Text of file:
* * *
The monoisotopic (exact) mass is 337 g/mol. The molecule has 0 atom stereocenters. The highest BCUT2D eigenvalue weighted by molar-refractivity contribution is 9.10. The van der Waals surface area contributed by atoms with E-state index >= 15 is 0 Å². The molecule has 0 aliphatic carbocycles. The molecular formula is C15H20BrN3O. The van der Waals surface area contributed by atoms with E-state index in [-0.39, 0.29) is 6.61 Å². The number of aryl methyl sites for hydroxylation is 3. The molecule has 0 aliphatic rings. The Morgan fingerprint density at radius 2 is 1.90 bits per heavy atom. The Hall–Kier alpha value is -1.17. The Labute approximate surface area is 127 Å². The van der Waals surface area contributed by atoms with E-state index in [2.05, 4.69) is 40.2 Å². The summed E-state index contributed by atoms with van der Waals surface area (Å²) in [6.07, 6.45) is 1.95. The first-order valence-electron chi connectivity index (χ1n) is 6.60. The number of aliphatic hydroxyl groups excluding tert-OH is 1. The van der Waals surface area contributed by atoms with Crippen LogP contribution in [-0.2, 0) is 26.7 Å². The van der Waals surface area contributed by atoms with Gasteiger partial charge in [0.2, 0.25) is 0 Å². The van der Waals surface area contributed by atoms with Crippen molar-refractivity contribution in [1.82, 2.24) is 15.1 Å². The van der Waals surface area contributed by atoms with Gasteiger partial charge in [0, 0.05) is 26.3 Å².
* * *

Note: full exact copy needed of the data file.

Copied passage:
The monoisotopic (exact) mass is 337 g/mol. The molecule has 0 atom stereocenters. The highest BCUT2D eigenvalue weighted by molar-refractivity contribution is 9.10. The van der Waals surface area contributed by atoms with E-state index >= 15 is 0 Å². The molecule has 0 aliphatic carbocycles. The molecular formula is C15H20BrN3O. The van der Waals surface area contributed by atoms with E-state index in [-0.39, 0.29) is 6.61 Å². The number of aryl methyl sites for hydroxylation is 3. The molecule has 0 aliphatic rings. The Morgan fingerprint density at radius 2 is 1.90 bits per heavy atom. The Hall–Kier alpha value is -1.17. The Labute approximate surface area is 127 Å². The van der Waals surface area contributed by atoms with E-state index in [2.05, 4.69) is 40.2 Å². The summed E-state index contributed by atoms with van der Waals surface area (Å²) in [6.07, 6.45) is 1.95. The first-order valence-electron chi connectivity index (χ1n) is 6.60. The number of aliphatic hydroxyl groups excluding tert-OH is 1. The van der Waals surface area contributed by atoms with Crippen LogP contribution in [-0.2, 0) is 26.7 Å². The van der Waals surface area contributed by atoms with Gasteiger partial charge in [0.2, 0.25) is 0 Å². The van der Waals surface area contributed by atoms with Crippen molar-refractivity contribution in [1.82, 2.24) is 15.1 Å². The van der Waals surface area contributed by atoms with Gasteiger partial charge in [0, 0.05) is 26.3 Å².